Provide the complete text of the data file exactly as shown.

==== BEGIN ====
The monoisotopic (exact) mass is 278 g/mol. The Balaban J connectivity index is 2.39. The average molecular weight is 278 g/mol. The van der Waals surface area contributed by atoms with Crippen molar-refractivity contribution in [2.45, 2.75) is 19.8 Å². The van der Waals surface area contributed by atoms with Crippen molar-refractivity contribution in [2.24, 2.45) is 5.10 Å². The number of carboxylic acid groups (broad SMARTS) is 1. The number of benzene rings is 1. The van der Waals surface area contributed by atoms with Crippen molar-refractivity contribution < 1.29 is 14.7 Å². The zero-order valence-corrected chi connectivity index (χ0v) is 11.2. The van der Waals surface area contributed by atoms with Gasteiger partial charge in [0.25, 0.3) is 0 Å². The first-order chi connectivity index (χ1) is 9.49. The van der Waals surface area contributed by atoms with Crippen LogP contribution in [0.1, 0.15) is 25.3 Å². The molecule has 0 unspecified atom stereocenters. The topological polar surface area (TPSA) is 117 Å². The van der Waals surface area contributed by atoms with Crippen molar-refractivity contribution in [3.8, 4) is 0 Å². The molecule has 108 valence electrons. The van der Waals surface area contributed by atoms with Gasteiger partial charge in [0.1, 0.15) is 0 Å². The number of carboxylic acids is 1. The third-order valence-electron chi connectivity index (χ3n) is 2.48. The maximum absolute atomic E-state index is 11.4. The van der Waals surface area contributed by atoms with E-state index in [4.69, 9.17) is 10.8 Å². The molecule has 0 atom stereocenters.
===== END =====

The monoisotopic (exact) mass is 278 g/mol. The Balaban J connectivity index is 2.39. The average molecular weight is 278 g/mol. The van der Waals surface area contributed by atoms with Crippen molar-refractivity contribution in [2.45, 2.75) is 19.8 Å². The van der Waals surface area contributed by atoms with Crippen molar-refractivity contribution in [2.24, 2.45) is 5.10 Å². The number of carboxylic acid groups (broad SMARTS) is 1. The number of benzene rings is 1. The van der Waals surface area contributed by atoms with Crippen molar-refractivity contribution < 1.29 is 14.7 Å². The zero-order valence-corrected chi connectivity index (χ0v) is 11.2. The van der Waals surface area contributed by atoms with Gasteiger partial charge in [0.25, 0.3) is 0 Å². The first-order chi connectivity index (χ1) is 9.49. The van der Waals surface area contributed by atoms with Crippen LogP contribution in [0.1, 0.15) is 25.3 Å². The molecule has 0 unspecified atom stereocenters. The topological polar surface area (TPSA) is 117 Å². The van der Waals surface area contributed by atoms with Crippen molar-refractivity contribution in [3.8, 4) is 0 Å². The molecule has 108 valence electrons. The van der Waals surface area contributed by atoms with Gasteiger partial charge in [0.1, 0.15) is 0 Å². The number of carboxylic acids is 1. The third-order valence-electron chi connectivity index (χ3n) is 2.48. The maximum absolute atomic E-state index is 11.4. The van der Waals surface area contributed by atoms with E-state index in [4.69, 9.17) is 10.8 Å². The molecule has 0 atom stereocenters.